Historian Christopher Clarke says political leaders become hostage to events. Simmering tensions built up over a number of years and geo-strategic alliances could easily tip the world into all-out war. Because of alliance (helping each other in time of conflict), a relatively small conflict that, if they occurred in a different dynamic would lead to nothing, managed to trap two blocks of nations into war with devastating consequences.
By the time the war was over and the Allied Powers claimed victory, more than 16 million people were dead. Europe lay in ruins: the Kaiser gone, the Austro-Hungarian Empire dissolved, the Russian Tsar overthrown by the Bolsheviks, France bled for a generation, and England shorn of its youth and treasure. A millennium in which Europe had been the political centre of the world came to a crashing halt.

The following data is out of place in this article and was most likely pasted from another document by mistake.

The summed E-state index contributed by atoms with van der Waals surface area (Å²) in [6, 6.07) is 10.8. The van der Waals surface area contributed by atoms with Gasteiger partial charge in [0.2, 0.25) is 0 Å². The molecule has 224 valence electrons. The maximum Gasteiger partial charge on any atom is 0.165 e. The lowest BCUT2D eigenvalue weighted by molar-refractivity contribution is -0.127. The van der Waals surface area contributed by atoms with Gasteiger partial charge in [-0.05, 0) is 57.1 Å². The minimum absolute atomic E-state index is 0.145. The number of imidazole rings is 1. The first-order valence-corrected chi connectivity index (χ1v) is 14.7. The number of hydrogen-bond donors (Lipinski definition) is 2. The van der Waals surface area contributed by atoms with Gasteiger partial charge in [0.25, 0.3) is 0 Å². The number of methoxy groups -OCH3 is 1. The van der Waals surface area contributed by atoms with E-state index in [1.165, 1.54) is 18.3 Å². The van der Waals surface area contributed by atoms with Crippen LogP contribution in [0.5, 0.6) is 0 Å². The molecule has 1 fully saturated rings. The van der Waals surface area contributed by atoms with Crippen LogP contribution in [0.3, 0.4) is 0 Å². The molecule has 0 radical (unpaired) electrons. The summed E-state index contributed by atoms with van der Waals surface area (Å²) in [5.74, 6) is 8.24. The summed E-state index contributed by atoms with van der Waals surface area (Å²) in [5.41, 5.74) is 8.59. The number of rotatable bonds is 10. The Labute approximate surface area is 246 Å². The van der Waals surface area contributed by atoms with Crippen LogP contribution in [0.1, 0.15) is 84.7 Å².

In Athens and Sparta case 2,400 years ago, conflicts between the two led each to strengthen alliances with other states in the hopes of counterbalancing the other. But entanglement runs both ways. When conflict broke out between the second-tier city-states of Corinth and Corcyra (now Corfu), Sparta felt it necessary to come to Corinth’s defense, which left Athens little choice but to back its ally. The Peloponnesian War followed. When it ended 30 years later, Sparta was the nominal victor. But both states lay in ruin, leaving Greece vulnerable to the Persians.
In 1796, George Washington, America’s Founding Father who served as the first president of the United States from 1789 to 1797, announced his decision to step down from the presidency. In his valedictory farewell speech, he included a short passage defending his policy of ignoring French requests for American assistance in its conflict against Great Britain. In an attempt to keep his remarks apolitical, Washington defended his policy by framing it as generic guidance for the future and avoided mentioning the French by name.